Smile First, Ask Questions Later: Beat the Social Isolation Schema

The Social Isolation Schema

Maurice was lonely and angry. “No matter where I go, I’m on the outer of groups. People can just sense that I’m a weirdo, a loner”. He had reached the point of exasperation. “I just can’t be bothered with socialising. Most people are just small-minded, small-talking, dimwits!”

Some people, like Maurice, have had significant childhood experiences of exclusion from their peers. Maurice was shunned in primary school. His parents were in active addiction to drugs for much of his youth and the parents of his classmates were reluctant to arrange playdates with him. He developed a Social Isolation / Alienation Schema.

The Social Isolation / Alienation Schema is a pervasive sense of difference from others socially. Anyone can be an outsider from time to time. People with this Schema will find themselves feeling the outsider no matter where they go.

Loneliness is one of the main consequences of this schema. Maurice had friends, but he could only get along with others individually, not as part of a group. Because he avoided social gatherings, over time he lost many friends.

An inability to play interpersonal politics is another consequence. Maurice often coped with the anxiety he felt in groups by acting aloof or superior. This further alienated him.

A key part of overcoming this schema (and overcoming the social anxiety that so often co-occurs with it) is to engage with social groups. Joining clubs or Meet-Up Groups. Work social events. Basically, having an approach strategy toward socialising, not an avoidance strategy.

Approaching social situations can be hard for SIA people. Within a social group, these people already feel on the defensive. The early life schema wound is easily and immediately triggered. How should we approach social situations if this occurs?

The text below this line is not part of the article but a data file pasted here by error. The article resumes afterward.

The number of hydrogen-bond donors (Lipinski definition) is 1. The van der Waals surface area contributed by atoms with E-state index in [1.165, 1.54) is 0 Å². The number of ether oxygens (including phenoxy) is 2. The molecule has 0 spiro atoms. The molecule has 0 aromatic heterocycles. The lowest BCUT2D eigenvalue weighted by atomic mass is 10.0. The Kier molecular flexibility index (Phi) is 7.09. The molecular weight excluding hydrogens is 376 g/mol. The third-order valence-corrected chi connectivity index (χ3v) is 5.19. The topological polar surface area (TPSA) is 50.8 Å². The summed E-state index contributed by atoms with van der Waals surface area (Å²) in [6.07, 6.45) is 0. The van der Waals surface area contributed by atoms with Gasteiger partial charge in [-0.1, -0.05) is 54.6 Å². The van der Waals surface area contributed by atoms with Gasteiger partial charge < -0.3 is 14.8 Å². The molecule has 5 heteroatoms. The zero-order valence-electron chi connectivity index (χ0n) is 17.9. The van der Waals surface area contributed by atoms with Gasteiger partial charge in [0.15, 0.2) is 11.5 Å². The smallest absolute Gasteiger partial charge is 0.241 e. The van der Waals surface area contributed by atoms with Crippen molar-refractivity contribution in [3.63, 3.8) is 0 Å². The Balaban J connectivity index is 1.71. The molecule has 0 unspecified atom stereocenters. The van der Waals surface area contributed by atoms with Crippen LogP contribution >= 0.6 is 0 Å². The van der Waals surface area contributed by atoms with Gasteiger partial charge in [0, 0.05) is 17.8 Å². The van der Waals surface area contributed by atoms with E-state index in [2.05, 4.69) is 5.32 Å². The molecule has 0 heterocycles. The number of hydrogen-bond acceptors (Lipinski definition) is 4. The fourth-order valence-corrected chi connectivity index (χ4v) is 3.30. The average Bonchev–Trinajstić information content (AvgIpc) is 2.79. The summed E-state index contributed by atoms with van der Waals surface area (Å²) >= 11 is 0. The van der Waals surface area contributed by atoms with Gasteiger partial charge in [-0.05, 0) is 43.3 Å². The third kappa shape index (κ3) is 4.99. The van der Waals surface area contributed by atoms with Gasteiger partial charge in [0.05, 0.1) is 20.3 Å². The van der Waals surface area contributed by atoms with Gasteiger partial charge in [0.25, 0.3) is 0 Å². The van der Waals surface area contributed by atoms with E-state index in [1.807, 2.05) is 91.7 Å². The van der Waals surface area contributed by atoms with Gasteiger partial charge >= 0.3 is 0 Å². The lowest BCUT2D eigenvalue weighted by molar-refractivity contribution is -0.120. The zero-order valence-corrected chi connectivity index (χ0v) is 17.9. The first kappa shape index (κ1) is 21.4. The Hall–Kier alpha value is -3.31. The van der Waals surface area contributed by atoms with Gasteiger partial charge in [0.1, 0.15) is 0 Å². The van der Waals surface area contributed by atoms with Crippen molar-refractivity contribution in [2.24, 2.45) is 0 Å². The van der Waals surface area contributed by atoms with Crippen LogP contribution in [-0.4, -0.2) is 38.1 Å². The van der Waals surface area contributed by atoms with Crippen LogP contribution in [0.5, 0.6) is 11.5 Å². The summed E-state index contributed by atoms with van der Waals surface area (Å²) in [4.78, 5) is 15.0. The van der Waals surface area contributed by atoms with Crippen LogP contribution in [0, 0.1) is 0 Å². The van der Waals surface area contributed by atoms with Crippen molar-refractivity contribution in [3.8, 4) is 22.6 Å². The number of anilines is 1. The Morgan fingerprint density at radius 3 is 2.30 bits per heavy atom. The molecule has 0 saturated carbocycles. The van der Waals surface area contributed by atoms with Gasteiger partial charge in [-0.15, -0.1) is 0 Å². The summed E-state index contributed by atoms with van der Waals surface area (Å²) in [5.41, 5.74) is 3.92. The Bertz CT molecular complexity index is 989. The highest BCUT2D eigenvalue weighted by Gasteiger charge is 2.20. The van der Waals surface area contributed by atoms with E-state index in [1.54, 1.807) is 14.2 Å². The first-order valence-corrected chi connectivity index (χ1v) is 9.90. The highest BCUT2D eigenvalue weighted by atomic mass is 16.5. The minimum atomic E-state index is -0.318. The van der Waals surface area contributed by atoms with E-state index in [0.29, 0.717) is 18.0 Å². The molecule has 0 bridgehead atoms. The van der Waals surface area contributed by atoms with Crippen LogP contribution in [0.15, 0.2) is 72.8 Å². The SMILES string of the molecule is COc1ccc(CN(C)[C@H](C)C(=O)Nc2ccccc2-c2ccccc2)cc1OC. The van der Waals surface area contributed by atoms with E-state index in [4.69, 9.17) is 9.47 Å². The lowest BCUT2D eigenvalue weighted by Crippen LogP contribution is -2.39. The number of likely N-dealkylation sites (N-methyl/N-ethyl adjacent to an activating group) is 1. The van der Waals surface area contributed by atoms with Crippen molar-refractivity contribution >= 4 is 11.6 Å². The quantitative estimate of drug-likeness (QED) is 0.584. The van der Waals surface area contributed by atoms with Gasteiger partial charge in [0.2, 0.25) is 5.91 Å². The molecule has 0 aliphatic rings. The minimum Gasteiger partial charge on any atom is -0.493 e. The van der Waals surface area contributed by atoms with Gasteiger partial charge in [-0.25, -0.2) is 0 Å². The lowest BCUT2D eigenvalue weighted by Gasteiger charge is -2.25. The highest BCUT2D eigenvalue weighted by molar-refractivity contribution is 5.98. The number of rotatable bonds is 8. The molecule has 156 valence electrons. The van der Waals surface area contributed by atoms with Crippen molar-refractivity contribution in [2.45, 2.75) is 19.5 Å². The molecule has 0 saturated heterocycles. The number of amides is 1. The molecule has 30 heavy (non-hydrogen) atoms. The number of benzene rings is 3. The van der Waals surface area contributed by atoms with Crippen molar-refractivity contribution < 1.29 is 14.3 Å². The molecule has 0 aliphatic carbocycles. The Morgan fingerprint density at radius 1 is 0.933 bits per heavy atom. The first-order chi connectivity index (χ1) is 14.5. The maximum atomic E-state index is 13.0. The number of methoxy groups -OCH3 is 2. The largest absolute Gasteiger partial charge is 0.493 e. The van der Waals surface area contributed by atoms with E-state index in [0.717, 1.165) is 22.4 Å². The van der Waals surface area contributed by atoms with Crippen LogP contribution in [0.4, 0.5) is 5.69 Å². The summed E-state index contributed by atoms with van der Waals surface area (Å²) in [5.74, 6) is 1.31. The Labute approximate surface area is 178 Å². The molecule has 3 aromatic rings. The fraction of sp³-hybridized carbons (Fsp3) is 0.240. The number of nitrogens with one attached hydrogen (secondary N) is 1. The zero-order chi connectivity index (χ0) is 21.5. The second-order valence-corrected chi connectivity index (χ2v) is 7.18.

Smile First, Ask Questions Later

Most people are mostly friendly.

One of the most important things to understand about people is that they don’t want to make enemies, they want friends. Even people that seem scary are social – they have a desire to gather in groups of friends. No matter how tough you are, it would be too stressful to be surrounded by strangers and enemies every day.

People have friendly sides and unfriendly sides. People who are sweet and gentle with their friends one moment can be vicious toward someone they perceive to be an enemy the next. Most people want to have friends, but they all have defences when they feel threatened.

So how do you ensure that you meet a person’s friendly side and not their defensive side? By smiling first and asking questions later.

What does smile first mean? It means that you always start with a new person by acting in a friendly manner. This could mean actually smiling at people in a social setting, but it also means more:

  • Making eye contact.
  • Talk in a clear, loud voice. If people have trouble understanding you, they are less likely to like you.
  • Using the person’s first name. We all love the sound of our names being said.
  • Talking about a shared interest, shared joke or shared friend.
  • Asking for help and offering help too.

What ask questions later mean is:

  • Point out differences between you and the other person.
  • Talk about difficult or controversial issues.
  • Using teasing humour towards the person.

Maurice used the approach strategy: smiling first. It was tiring initially. The hardest part was overcoming the negative self-talk. However, he found that he could make connections in social settings. “I can see that I used to be too standoffish, too guarded”. Maurice learnt that he wasn’t so socially unacceptable after all.

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